The drawing shows the X-ray diffraction pattern of silicon nitride obtained by a process embodying this invention.
The chaff employed by the process of this invention may be the threshed or winnowed husks of either aquatic or upland rice. The chaff usually contains about 20% by weight of silicon dioxide, and further contains metallic elements such as sodium, potassium, aluminum, magnesium and calcium. The chaff is usually covered by mud or other contaminants. Therefore, it is advisable to use it after washing it with water.
The first step of the process according to this invention resides in immersing chaff in an acid solution. The acid solution may be a solution of an inorganic acid such as hydrochloric, nitric, sulfuric or phosphoric acid, or an organic acid such as formic, acetic or tartaric acid. The use of a solution having an acid concentration of 0.01 to 10N is recommended to ensure the satisfactory removal of impurities and the ease of handling.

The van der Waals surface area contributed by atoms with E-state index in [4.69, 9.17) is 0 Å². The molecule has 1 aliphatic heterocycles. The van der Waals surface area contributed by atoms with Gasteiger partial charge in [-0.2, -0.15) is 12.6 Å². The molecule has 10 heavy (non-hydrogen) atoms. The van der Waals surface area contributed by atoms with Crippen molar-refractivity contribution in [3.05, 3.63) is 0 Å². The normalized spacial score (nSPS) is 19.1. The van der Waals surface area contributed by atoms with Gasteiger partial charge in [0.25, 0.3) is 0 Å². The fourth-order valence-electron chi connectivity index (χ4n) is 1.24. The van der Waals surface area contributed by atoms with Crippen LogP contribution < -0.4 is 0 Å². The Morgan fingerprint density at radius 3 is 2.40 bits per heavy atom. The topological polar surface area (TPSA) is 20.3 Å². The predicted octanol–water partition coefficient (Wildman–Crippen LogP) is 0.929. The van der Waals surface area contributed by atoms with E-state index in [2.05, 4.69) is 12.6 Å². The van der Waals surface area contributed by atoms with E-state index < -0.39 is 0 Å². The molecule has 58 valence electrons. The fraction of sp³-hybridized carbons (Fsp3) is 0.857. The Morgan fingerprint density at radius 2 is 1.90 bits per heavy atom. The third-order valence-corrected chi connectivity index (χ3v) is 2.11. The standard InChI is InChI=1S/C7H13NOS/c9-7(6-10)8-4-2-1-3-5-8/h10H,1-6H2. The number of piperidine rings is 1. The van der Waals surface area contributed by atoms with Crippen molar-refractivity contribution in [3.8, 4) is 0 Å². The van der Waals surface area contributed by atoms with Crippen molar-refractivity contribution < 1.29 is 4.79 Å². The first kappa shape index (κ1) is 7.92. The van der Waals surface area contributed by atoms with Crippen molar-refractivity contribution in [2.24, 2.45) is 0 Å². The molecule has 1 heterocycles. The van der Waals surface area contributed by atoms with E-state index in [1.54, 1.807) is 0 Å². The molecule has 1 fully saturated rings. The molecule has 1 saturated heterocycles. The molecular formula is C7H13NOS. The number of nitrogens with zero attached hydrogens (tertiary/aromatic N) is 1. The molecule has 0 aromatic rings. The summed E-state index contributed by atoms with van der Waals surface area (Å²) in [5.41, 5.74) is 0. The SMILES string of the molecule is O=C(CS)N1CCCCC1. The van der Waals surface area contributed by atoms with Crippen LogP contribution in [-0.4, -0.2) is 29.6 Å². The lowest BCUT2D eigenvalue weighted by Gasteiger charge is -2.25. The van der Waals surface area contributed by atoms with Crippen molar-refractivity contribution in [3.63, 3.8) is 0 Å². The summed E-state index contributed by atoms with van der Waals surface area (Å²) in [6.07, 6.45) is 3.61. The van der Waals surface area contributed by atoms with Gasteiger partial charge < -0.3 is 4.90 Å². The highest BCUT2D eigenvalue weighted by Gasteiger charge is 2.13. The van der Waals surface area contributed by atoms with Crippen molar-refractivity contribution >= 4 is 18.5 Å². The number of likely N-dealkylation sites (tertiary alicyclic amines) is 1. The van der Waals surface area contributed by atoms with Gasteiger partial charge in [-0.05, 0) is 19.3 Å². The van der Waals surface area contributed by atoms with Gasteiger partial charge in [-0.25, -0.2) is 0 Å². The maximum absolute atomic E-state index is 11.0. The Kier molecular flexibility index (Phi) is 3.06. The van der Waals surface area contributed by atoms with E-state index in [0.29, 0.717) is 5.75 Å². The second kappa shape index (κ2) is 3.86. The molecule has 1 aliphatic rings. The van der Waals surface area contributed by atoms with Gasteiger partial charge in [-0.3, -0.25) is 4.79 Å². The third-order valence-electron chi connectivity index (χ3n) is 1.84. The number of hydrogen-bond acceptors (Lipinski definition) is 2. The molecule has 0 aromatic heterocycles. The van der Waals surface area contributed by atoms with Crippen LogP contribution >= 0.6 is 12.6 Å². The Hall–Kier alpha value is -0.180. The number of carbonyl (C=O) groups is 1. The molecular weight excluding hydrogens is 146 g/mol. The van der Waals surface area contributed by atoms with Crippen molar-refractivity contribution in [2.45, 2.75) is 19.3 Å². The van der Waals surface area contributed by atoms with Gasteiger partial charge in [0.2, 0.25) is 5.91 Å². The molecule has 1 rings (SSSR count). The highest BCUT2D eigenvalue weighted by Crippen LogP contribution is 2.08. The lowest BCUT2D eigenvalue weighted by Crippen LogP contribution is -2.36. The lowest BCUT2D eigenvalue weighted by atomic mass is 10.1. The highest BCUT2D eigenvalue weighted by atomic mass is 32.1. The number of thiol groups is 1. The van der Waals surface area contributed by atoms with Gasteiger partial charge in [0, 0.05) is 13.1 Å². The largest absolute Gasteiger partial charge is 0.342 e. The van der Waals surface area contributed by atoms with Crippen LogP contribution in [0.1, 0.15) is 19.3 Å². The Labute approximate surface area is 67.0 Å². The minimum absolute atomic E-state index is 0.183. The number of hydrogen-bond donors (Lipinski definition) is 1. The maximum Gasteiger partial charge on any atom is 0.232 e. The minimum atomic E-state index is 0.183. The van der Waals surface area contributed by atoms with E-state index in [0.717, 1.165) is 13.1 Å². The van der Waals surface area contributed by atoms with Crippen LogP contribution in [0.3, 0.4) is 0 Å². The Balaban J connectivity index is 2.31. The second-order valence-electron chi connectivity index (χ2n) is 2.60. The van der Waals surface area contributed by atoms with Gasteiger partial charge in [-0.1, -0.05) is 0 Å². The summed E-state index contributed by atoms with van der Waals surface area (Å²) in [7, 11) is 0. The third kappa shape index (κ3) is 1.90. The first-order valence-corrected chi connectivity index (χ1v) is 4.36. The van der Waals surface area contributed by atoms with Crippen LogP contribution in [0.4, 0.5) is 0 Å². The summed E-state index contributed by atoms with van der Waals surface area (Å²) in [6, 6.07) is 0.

If chaff is dipped in such an acid solution, metallic elements, such as sodium, potassium, calcium, magnesium, manganese, aluminum and iron, other than silicon, form salts which are eluted in the solution. The acid solution also removes contaminants from the chaff. It is effective to use a stirrer in order to promote such elution and removal.
The chaff is preferably left in the acid solution for 1 to 20 hours, depending on the concentration of the acid in the solution. Less than an hour is insufficient for the satisfactory removal of impurities, while no appreciable increase in the removal of impurities can be expected from over 20 hours of immersion. The chaff is, then, removed from the solution, and the acid solution adhering to the chaff can be washed away with clean water before it is carbonized.